Take an evening stroll down the Malecon, Havana's crumbling seafront promenade, and you will eventually come across a large crowd.
Get a little closer, and you will see that it is made up of young Cubans. All men.
The spot, just in front of the grand Hotel Nacional, has become the main meeting point for Havana's homosexuals.
The Malecon, a popular haunt for gay Cubans
The fact that they are there at all reflects a marked change in Cuban society.
In the 1970s, being openly gay on this communist island would have made your life extremely difficult.
Homosexuality, like religion, was considered "anti-revolutionary". Notoriously, some gays were forced to work in labour camps. Others fled the country.
Now homosexuals are tolerated, if not fully accepted.
There are no gay bars or discos in Havana - one reason why so many gay men congregate on the Malecon.
Most of those there when I visited seemed to accept that they are no longer victimised by the government. But they are becoming victims of another kind.
Two-thirds of all Cubans with Aids are homosexual men.
Fortunately the number is still very small. Cuba has one of the very lowest HIV infection rates in the world.
That is thanks to a controversial quarantine policy in the early 1980s, an excellent public health system, and a largely non-travelling, non-drug-injecting population.
But it is rising. And it is rising fastest among gay men.
Cubans who work with Aids patients have expressed concern that this still homophobic society is not doing enough to educate the people who are affected most by Aids.
Alberto Rosabal works at the Los Cocos Sanitorium, where many of those from Havana who have tested HIV-positive live. Eighty percent of the residents are gay men.
"I think that our society is not prepared to speak freely about gays, about gay activity, about the gay risk of having HIV," he says.
Cuban Aids posters tend to feature heterosexual couples
"Maybe it is because of our historic origins from Spain and Africa, but almost all the population have homophobia as a rule in their minds."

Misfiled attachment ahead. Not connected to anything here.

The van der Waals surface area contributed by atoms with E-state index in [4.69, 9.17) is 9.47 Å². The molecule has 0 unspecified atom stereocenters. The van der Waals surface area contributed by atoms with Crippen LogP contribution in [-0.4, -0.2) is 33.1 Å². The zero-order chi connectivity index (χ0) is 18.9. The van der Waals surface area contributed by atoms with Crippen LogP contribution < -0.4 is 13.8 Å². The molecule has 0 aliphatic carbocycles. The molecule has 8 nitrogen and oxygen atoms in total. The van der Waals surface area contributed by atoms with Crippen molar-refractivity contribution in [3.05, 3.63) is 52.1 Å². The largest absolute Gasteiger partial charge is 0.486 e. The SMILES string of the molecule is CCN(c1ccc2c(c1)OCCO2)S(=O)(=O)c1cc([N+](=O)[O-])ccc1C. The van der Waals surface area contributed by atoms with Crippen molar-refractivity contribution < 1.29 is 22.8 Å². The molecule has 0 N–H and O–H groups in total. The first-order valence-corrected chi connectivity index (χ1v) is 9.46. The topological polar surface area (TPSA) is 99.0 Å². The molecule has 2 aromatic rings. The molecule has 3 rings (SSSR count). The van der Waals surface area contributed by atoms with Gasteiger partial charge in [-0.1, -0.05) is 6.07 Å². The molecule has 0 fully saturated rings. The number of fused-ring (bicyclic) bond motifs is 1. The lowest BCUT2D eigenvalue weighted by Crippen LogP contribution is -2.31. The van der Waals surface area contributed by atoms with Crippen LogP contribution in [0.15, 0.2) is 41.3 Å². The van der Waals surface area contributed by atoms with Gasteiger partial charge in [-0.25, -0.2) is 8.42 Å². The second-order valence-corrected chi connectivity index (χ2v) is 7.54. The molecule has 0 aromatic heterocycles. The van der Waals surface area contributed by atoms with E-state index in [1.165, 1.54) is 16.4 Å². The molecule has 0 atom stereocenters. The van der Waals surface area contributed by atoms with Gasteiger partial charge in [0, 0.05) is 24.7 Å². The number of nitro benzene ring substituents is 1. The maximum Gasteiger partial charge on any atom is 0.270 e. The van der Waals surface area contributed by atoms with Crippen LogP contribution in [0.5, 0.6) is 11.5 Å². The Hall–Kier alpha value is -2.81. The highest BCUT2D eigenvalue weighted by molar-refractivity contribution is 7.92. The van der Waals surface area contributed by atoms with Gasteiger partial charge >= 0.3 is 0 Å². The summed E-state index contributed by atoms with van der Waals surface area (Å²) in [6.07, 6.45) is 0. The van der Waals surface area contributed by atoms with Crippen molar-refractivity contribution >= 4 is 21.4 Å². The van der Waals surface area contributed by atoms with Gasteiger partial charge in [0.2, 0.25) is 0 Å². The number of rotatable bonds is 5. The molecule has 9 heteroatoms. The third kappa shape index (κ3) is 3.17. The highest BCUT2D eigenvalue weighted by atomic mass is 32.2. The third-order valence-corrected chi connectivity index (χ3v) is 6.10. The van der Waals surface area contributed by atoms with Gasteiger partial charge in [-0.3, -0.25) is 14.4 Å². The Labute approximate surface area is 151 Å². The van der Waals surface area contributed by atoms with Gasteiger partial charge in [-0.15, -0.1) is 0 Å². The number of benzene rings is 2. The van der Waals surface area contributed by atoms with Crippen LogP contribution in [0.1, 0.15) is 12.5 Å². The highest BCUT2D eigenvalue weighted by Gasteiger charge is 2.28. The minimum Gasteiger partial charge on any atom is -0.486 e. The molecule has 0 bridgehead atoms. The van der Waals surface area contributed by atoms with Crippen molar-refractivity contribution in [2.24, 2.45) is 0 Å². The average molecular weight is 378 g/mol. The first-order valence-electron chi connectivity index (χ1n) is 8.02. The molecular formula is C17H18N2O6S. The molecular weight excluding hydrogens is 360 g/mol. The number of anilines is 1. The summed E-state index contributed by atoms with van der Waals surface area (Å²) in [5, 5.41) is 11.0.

It is noticeable that in the lobby of Cuba's national Aids prevention office, there are several posters on display portraying attractive heterosexual couples. None showing gay men.
It is Havana's homosexuals themselves who are taking charge of informing their own community of the dangers of Aids.
Reluctance to use condoms
Most evenings a small group of them heads out to the city's parks.
In a project backed by Cuba's public health ministry, they hand out condoms and advice to the gay men that frequent the area. Many of those they talk to are prostitutes - young men taking advantage of one side of Cuba's expanding tourism industry.
Manuel, one of the volunteers, says that in a country so proud to be almost Aids-free, there is a remarkably casual attitude towards safe sex.
All Cuban men, he adds, are reluctant to use condoms - "a macho thing," he believes. "My work is to make sure people know the risks they are facing."
His is a small, but important, effort - trying to ensure that the battle which Cuba thought it had won, is not belatedly lost.
The following comments reflect the balance of views we received:
As a gay man I must commend Manuel on his efforts to help his fellow countryman.
Andrew, Queens, NY
I think in most if not all of the countries, gays are ignored in the fight against Aids. This is one area that should be looked very seriously. Congratulations to Cuba for the step that they took.
Nelly Marakalala, Mmabatho, South Africa
The situation of life for gays in Cuba is nothing new. I do remember when I went for the first time, the "balseros" time. This article is huge as it underlines the double moral, on one side the Ministry of Health promoting safe-gay-sex, but not doing anything into the general population.
Agustin Villalpando (Enkidu Magazine), Mexico City, México
It's amazing to me how we are so reluctant to confront the issue of HIV/Aids merely because of its connotations with homosexuality, as is the case in Cuba. There's almost this aura of "let them fend for themselves", rather then, "these are human beings, who are overwhelmed by persecution and have to deal with a deadly virus on top of that."
Dietrich Bouma, Framingham, USA
I believe financial cooperation among nations in the model proposed by secretary general Kofi Annan is very important. Also end sanctions and travel restrictions against Cuba to include them and their contribution to the international community.
Gil, Santa Cruz, USA